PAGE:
Construction sector shows ‘lack of action’ on tackling forced labour of workers globally, says NGO

17/10/19 - Adam Barnett, Communications Officer, BHRRC

Press release: New guidance lays bare the scale of construction sector forced labour - Construction sector policies are not keeping up with sector growth and risks - Investors have a role to play in preventing abuse through due diligence

London, UK – The construction industry shows a “lack of action” on tackling forced labour around the world, according to a labour rights project, which warns the sector’s rapid growth is not being matched by improvement in policies to protect workers.

Read the briefing here.

In a new guidance briefing (out today) KnowTheChain – which tracks corporate efforts to address forced labour in supply chains – argues construction companies and investors need to step up and carry out human rights checks to prevent the exploitation of vulnerable workers.

The construction sector is growing rapidly, employing around 7% of the global workforce and ten million construction workers in the Gulf region alone.

But exploitation in the construction sector is rife, with an estimated 4.5 million construction workers in forced labour globally. Construction is the second highest-risk sector for forced labour after domestic work.

Construction workers face non-payment of wages, debt bondage, and being lost in complex supply chains, with risks higher for the sector’s significant migrant workforce.

Today’s guidance presents investors with the information they need to understand the risks of forced labour in the construction sector, and the key questions they should ask to avoid these risks and help clean up this growing industry.

Felicitas Weber, KnowTheChain project lead, said:

“The global construction sector is growing rapidly, but companies’ human rights policies are not keeping up with this growth.

“The sector has a systemic problem of forced labour, and right now companies show a lack of action to address this appalling abuse.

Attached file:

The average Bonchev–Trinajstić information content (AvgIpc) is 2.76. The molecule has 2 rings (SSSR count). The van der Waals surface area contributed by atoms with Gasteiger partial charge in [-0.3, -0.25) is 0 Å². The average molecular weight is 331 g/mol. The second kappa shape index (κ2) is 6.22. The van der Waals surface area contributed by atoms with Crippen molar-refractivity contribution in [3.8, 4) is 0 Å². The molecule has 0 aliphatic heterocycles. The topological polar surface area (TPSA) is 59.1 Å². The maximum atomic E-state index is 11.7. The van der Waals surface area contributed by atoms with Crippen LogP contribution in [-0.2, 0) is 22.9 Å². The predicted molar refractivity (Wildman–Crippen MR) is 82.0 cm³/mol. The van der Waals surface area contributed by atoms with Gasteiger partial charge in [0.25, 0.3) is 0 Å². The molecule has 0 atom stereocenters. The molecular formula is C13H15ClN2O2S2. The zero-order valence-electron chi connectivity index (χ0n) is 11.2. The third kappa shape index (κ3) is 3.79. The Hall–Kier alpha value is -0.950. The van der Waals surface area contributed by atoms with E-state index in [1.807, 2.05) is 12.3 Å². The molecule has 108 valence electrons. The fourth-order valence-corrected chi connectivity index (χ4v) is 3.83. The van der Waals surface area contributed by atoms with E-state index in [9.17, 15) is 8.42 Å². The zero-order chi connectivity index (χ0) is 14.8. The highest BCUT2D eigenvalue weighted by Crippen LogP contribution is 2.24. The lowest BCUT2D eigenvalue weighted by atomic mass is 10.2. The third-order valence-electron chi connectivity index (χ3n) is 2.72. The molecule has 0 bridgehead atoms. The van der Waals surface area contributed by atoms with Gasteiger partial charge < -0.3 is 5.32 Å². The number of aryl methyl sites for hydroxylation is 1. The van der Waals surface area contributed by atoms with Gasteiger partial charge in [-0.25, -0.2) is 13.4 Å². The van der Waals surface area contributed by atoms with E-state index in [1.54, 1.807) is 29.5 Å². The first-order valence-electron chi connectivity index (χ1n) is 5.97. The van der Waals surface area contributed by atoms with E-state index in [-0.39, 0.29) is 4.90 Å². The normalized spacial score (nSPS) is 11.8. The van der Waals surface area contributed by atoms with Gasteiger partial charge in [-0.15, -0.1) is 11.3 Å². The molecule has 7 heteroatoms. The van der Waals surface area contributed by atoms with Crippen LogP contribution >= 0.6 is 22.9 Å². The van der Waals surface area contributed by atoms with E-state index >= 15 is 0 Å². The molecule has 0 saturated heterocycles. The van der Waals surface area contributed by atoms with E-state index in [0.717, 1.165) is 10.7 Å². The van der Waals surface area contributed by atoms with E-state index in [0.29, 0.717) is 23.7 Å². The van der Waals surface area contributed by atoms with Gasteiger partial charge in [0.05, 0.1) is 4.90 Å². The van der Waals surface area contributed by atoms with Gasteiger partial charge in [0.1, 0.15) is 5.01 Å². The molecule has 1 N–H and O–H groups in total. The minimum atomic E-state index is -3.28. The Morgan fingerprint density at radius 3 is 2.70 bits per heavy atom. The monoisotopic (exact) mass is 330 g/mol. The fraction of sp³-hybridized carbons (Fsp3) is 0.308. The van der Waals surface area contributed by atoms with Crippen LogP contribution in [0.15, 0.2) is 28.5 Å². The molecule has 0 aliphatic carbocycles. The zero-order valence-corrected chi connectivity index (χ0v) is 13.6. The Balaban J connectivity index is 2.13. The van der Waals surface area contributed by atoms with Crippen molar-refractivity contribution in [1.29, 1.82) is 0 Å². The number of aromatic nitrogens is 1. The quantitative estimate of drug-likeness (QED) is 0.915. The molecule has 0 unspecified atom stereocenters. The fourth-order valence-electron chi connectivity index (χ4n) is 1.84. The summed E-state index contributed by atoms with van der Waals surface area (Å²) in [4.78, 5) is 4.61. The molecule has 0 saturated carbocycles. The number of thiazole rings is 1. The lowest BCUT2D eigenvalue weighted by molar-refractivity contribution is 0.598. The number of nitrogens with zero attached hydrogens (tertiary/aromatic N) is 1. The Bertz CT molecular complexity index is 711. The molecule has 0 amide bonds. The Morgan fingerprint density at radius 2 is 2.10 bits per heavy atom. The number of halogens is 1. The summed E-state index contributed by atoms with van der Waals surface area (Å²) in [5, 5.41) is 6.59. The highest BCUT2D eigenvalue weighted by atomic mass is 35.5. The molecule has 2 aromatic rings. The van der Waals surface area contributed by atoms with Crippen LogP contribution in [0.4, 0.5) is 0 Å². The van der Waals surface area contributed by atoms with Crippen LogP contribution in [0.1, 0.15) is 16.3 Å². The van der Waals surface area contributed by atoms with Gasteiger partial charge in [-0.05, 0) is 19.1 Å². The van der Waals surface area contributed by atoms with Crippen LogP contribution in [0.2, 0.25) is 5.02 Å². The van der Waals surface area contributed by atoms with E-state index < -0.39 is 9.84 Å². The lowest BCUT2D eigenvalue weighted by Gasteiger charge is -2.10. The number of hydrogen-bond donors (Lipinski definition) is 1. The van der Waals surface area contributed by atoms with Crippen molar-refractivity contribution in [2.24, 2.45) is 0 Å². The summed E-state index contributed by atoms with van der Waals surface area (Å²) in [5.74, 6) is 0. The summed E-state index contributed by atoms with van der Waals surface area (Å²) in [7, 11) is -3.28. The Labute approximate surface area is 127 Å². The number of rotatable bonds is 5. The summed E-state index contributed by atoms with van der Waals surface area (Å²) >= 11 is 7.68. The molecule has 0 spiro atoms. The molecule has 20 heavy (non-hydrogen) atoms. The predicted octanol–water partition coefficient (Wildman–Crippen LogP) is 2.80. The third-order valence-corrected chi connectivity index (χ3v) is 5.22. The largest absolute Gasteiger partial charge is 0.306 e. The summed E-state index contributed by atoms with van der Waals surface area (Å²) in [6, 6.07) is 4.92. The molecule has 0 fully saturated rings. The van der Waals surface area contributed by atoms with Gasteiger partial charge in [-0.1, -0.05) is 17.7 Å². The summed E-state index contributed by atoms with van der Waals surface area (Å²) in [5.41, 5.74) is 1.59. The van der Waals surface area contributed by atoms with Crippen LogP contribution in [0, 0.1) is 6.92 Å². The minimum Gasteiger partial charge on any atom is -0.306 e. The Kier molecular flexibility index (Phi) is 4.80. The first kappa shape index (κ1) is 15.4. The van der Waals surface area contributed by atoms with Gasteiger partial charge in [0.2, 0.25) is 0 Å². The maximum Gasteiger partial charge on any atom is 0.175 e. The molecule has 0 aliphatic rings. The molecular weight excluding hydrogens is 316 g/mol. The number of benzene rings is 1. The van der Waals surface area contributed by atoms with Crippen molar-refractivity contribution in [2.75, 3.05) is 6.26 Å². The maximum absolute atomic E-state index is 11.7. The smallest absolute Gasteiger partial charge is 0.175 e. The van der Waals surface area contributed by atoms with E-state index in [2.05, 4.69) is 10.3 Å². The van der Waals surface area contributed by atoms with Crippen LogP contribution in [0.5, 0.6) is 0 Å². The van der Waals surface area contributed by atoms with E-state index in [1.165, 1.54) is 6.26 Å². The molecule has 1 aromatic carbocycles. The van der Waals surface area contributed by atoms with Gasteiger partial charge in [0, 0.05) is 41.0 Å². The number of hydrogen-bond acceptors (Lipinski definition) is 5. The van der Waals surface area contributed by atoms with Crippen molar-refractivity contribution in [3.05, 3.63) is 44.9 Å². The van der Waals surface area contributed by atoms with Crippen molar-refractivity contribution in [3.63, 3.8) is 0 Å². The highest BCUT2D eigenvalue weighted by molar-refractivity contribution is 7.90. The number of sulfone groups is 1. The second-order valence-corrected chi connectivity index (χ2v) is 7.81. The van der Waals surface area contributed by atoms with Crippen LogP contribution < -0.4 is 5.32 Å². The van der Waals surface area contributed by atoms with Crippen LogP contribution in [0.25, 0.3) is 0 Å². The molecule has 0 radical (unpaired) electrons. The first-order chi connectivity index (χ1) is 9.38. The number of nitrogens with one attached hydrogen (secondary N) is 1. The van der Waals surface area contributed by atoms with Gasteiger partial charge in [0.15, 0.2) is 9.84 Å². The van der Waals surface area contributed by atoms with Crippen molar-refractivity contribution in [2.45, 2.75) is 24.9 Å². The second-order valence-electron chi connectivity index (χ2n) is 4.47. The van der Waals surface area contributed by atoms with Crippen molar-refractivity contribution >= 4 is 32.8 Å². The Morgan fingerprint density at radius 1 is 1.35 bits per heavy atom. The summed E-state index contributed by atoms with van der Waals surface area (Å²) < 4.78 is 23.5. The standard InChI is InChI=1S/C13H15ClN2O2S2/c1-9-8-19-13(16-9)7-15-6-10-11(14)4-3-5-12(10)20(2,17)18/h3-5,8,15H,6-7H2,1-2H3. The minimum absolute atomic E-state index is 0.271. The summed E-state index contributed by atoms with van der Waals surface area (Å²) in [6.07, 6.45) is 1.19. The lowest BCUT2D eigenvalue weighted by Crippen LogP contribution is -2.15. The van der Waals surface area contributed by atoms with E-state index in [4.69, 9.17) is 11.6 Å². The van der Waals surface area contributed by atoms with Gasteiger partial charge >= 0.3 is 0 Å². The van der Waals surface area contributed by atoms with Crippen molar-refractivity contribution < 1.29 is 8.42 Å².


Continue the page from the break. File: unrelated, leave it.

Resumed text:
“Responsible investors have a role to play in ensuring the sector’s growth doesn’t increase the risk of construction workers being forced into exploitation.”

She added: “This guidance provides construction investors with the tools they need to drive meaningful change in this sector, avoid risk, and protect workers from forced labour and abuse.”

Research by KnowTheChain’s partner organisation Business & Human Rights Resource Centre has looked at construction in the Gulf and Middle East regions, where global construction firms are a major employer and draw international investment. 

BHRRC found that just 39% of the 49 construction companies surveyed operating in Qatar and the UAE have a public commitment to human rights. Only three of these companies disclosed measures to ensure their contractors pay their workers in full and on time, even though unfair wage practices can leave workers vulnerable to forced labour.

In Jordan and Lebanon, just 2/38 construction companies have policies to prevent workers being forced to pay recruitment fees, and just one disclosed information on how it ensures wages are paid on time for all hours worked.

These abuses also occur in the UK, where a third of the country’s 100,000 construction workers from Europe have carried out work for no pay.

The guidance cites UK company Laing O’Rourke and French company Vinci (QDVC) as examples of good practice, the first for due diligence on recruitment agents to prevent workers being charged fees, and the second for facilitating worker’s welfare committees for the airing of grievances. 

 

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Find out more about KnowTheChain here.  

 

Media Contact:

Adam Barnett, Communications Officer, Business & Human Rights Resource Centre, [email protected], +44 (0)7753 975769, +44 (0)20 7636 7774 

Felicitas Weber, KnowTheChain project lead, Business & Human Rights Resource Centre, [email protected]

 

Notes to editor:

Forced labour can be understood as work that is performed involuntarily and under the menace of any penalty. It refers to situations in which persons are coerced to work through the use of violence or intimidation, or by more subtle means such as manipulated debt, retention of identity papers or threats of denunciation to immigration authorities.” (International Labour Organisation)